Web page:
Working Knowledge: How Organizations Manage What They Know by Thomas H. Davenport and Laurence Prusak; Boston, Harvard Business School Press, 1998; xv, 199 pp.
Thomas Davenport is the Director of the Accenture Institute for Strategic Change and a Distinguished Scholar-in-Residence at Babson College and has written many books and articles. Laurence Prusak is a managing principal of the IBM Consulting Group in Boston.
Knowledge management attempts to capture the knowledge of the corporation and put it to use. Many companies today recognize that their human capital may be of more value than anything they carry on the balance sheet, but taking business advantage of this value is another thing. The authors lay out a strategy for doing this, with examples from companies they have studied.
Some would say that knowledge management is a technology problem, but the authors rightly emphasize technology as the enabler, not the answer. They recognize knowledge management in relationship to artificial intelligence and expert systems. They show the pitfalls of tackling too large a project, or not understanding the business objectives. They are also very clear about the importance of continued face-to-face contact between people. Knowledge management is not simply capturing the ideas of key people in a computer for others to reuse. There is a nice summary at the end on misconceptions about knowledge management projects.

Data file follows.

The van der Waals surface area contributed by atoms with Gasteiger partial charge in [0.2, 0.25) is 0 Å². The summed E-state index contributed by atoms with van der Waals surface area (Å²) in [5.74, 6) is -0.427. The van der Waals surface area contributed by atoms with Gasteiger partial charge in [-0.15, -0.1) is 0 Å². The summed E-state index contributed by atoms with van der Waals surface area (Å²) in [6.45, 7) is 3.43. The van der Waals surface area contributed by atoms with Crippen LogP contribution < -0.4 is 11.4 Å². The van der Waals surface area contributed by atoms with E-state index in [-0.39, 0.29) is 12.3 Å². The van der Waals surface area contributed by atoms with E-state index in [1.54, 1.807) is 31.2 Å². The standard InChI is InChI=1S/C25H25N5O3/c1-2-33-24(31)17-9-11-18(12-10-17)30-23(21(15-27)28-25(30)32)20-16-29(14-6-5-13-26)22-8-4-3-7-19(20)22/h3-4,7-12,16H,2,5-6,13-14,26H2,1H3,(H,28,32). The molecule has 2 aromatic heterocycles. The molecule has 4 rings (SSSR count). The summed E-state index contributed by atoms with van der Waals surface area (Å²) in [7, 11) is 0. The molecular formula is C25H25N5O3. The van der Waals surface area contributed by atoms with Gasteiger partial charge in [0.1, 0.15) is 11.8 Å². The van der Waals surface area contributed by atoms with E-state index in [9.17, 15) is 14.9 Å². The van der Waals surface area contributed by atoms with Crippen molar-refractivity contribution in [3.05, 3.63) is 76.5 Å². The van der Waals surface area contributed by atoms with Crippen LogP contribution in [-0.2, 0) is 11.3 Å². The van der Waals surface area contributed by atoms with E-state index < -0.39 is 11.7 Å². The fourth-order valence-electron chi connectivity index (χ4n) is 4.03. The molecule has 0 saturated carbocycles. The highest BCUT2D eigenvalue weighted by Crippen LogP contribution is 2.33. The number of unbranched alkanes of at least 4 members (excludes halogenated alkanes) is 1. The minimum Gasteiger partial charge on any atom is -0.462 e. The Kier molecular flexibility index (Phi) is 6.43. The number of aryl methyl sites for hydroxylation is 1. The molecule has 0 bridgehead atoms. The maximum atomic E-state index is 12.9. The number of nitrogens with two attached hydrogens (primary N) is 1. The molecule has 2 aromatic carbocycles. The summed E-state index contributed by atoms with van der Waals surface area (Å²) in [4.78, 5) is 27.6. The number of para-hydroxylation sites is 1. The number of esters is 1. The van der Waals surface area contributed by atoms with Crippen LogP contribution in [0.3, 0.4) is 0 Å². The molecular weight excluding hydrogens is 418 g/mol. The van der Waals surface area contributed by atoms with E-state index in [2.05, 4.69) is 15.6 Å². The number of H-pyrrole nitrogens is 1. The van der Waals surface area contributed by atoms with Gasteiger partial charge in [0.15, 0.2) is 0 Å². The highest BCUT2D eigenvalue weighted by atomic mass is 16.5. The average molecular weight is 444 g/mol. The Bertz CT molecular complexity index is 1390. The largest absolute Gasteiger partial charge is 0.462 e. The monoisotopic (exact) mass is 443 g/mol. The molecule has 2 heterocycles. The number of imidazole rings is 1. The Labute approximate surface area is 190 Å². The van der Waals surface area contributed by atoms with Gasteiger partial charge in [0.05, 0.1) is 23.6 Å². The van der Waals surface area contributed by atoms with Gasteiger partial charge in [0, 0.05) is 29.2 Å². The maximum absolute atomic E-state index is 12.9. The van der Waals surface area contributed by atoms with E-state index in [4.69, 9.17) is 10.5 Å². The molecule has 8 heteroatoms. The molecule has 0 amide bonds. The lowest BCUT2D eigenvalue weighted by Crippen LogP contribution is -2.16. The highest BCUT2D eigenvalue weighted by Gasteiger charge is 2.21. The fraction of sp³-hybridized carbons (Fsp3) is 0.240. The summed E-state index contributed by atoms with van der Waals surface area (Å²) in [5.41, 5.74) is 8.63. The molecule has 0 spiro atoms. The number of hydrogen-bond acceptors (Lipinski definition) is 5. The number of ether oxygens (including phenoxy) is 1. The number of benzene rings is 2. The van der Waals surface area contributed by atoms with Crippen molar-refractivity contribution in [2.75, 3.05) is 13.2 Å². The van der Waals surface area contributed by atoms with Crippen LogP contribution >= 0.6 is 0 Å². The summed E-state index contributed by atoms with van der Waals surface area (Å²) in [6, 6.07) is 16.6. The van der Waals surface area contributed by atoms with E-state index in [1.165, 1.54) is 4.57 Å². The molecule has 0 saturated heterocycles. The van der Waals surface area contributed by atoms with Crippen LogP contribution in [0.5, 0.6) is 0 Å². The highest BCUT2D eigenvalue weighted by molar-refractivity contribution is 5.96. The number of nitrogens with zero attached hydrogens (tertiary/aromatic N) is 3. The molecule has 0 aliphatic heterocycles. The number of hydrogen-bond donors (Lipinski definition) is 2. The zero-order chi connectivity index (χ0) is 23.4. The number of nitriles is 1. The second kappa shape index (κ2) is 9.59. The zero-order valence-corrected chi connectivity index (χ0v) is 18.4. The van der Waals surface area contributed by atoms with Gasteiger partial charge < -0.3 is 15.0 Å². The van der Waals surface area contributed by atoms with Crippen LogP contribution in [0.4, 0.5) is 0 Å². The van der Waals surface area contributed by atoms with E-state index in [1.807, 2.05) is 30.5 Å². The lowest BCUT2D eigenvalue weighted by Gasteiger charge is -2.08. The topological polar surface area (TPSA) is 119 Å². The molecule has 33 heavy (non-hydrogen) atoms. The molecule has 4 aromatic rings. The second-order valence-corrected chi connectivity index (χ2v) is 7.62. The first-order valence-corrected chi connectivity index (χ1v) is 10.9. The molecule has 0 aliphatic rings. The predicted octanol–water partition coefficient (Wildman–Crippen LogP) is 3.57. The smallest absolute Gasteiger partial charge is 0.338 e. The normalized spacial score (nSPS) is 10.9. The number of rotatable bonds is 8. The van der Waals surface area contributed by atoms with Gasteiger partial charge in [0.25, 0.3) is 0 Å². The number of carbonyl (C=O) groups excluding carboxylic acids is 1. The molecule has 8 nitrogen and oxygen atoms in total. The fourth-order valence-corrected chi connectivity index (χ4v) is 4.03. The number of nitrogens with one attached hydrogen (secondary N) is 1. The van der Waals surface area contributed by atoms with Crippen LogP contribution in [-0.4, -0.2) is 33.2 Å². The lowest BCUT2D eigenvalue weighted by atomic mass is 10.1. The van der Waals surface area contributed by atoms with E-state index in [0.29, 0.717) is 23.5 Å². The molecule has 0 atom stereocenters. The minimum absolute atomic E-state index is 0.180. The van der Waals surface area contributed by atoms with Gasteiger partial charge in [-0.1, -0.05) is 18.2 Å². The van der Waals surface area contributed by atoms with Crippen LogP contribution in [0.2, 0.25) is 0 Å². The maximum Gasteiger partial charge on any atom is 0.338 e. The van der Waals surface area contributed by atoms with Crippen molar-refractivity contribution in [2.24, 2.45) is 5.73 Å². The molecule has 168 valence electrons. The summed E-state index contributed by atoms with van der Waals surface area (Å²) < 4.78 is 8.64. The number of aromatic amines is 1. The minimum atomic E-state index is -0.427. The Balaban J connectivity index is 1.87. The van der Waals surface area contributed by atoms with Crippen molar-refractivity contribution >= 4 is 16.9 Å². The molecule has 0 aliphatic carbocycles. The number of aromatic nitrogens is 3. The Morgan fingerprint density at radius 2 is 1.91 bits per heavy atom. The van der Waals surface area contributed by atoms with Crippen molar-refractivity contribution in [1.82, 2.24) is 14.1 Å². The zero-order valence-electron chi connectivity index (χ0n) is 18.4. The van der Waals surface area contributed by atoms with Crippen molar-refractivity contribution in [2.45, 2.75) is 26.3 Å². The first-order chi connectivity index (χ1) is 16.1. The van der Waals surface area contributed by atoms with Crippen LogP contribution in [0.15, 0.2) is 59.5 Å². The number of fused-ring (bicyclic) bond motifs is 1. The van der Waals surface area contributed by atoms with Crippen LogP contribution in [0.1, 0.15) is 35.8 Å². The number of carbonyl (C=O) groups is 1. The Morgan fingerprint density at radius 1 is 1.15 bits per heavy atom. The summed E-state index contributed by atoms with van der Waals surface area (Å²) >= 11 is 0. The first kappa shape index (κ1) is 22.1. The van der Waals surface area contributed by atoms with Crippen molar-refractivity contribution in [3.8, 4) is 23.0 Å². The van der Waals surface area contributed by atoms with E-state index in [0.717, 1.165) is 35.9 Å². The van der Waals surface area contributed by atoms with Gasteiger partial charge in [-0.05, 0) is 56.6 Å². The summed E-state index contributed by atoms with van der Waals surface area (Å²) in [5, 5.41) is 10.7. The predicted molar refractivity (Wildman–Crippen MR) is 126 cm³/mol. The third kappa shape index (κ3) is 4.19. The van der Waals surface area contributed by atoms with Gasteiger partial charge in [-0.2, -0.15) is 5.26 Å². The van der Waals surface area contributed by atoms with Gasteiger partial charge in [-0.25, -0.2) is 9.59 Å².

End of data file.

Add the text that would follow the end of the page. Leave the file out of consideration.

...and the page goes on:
In spite of all these good aspects, the book left me unsatisfied. Maybe it was the constant mention of Lotus Notes as the answer no matter what the question–like I was being sold something from a consultant. Maybe it was that the good ideas were all mentioned but were not knit together in a tight theme. I continue to admire Tom Davenport’s work but I came away disappointed in this book.
Reviewed by Al Erisman
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The Mind of the CEO by Jeffrey E. Garten; New York, Basic Books, 2001; ix, 309 pp.
Jeffrey Garten is Dean of the School of Management at Yale University and a monthly columnist at Business Week. He served the Clinton administration as undersecretary of commerce for international trade and, still earlier, worked as an investment banker. The Mind of the CEO is Garten’s summary and analysis of interviews he conducted with forty CEOs from leading global businesses.
The Mind of the CEO explores first the two great forces of the Internet (and information technology) and globalization. Part Two then focuses on internal leadership/management challenges such as mission, vision, execution, shareholders, and stakeholders. In general, Garten is impressed with the thoughtfulness, insight, and competence (or even genius) of his CEO interviewees in these areas.